Nightjets are international trains for long-distance travel that run across various countries in Europe. Australian Federal Railways own it currently after City Night Line stopped its operation in the year 2016. These trains have sleeping couches, couchettes and seated carriages; some even have a special compartment for carrying cars and motorcycles.
Regionalbahns are local passenger trains that run in the rural areas of Germany. These trains halt at all stations in their designated line, except the ones that fall under the S-Bahn line. Thus, making them the slowest in the category of rail transportation for getting around Germany.
- Regional Express
Regional Express are local, semi-fast trains that connect the rural areas to metropolitan cities. They operate between Munich and Nuremberg and halt at fewer stations than Regionalbahn.
Source : EBUSCO
Road transport in Germany sophisticated and well-connected. They are efficient for intra-city and inter-city commutes.
- Bus Services
Germany’s autobahn system or the highway system is considered the best in the world. Therefore, you will find bus services everywhere in Germany from metropolitan cities to small town to rural areas for getting around Germany. All buses run at frequent intervals during daytime and rush hours and the frequency reduces gradually by evening. However, some cities do have their own night time bus services for those who work late nights.
Some of the major provider of bus services in Germany is Flixbus or Eurolines. Bus stops in Germany are indicated by a Green H with a yellow circle around it. The H stands for Haltestelle, which means bus or tram stops.
- Straßenbahn/Trambahn (Streetcar/Tram)
Straßenbahn/Trambahn or trams can be considered as a substitute for bus services for getting around Germany. They are faster than buses as they do not depend on roads and move independently on their own tracks. They operate both on ground and underground; the ones that operate on ground are also called as the tube.
All German cities with universities have taxi services; however, it is not practical for an international student to hire a taxi every day to get to university. Considering the excellent public transportation system in the country, students will have no problem getting around Germany at a reasonable price.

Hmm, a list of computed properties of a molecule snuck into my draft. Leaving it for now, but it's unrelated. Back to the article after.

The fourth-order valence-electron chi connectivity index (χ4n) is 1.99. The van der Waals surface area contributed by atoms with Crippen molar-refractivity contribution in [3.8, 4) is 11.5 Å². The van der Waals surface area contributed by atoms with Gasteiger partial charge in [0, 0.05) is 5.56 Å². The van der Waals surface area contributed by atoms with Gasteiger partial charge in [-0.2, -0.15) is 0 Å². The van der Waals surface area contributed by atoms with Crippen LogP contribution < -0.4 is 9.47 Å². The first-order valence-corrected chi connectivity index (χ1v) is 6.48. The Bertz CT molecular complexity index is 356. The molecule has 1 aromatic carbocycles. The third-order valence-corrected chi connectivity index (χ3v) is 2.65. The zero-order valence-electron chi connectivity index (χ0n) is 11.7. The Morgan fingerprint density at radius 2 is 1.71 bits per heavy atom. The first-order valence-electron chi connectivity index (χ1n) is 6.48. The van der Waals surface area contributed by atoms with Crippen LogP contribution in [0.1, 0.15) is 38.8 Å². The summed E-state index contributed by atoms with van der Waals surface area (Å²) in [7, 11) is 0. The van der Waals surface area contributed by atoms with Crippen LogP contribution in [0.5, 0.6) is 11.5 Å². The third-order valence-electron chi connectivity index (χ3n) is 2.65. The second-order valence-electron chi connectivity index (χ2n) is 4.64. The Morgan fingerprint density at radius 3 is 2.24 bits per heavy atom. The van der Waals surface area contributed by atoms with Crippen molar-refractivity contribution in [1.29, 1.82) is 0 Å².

In case you decide to hire a taxi, you can easily do it online through a mobile application such as MyTaxi app, Ubertaxi or get one directly at a taxi rank. Taxi in German usually has a basic fare of 3.50 euros, which is then followed by a standard fare of 1-3 euros per kilometre depending on your location and the taxi service provider.
If there is a vehicle that the Germans love after cars, it is the bicycle. Be it going to work, or riding for fitness or just for getting around the city, you will find people cycling around. Although wearing a helmet is not necessary, it is always recommended to wear one for the purpose of safety.
Bigger cities have their own dedicated lanes for bikes for the safety and convenience of the rider. Cyclists need to equip their bike with white light and reflectors and must not enter autobahns at any cost. The rental cost for a bicycle from Nextbike, one of the popular bike companys in Germany is 10 euros per month, with a billing interval of 30 minutes.
With a vaid ticket, you can travel on any public transport in the city – U-Bahn, S-Bahn, trams and buses. You can buy a ticket for single use or as daily, weekly or monthly passes. At S- Bahn and U-Bahn stations, you can buy tickets from ticket machines on the platforms. In trams, you can get the tickets from the machines inside the vehicle. In buses, you have to pay the money to the driver directly to get your ticket.
Tickets have to be validated ahead of the journey. You have to get them stamped from the yellow and red boxes in the platforms at the stations. In trams and buses, the person who is in-charge validates the ticket manually. Be aware that, if you are caught travelling without a valid ticket you will be fined around 40 Euros.
Following are some basic road rules you need to follow :
For more details on traffic laws, visit the ADAC website :
This article aims to give you a brief idea abouth the different public transportation options available for international students for commuting in Germany. Reading this information will help you choose the right transportation and also plan your journey for getting around Germany. Though the article gives you an overview of the routes and ticket prices for different transports, we recommend you to refer the official sites like for the accurate price details.
Click on the link below to learn about the different accommodation options for students in Germany.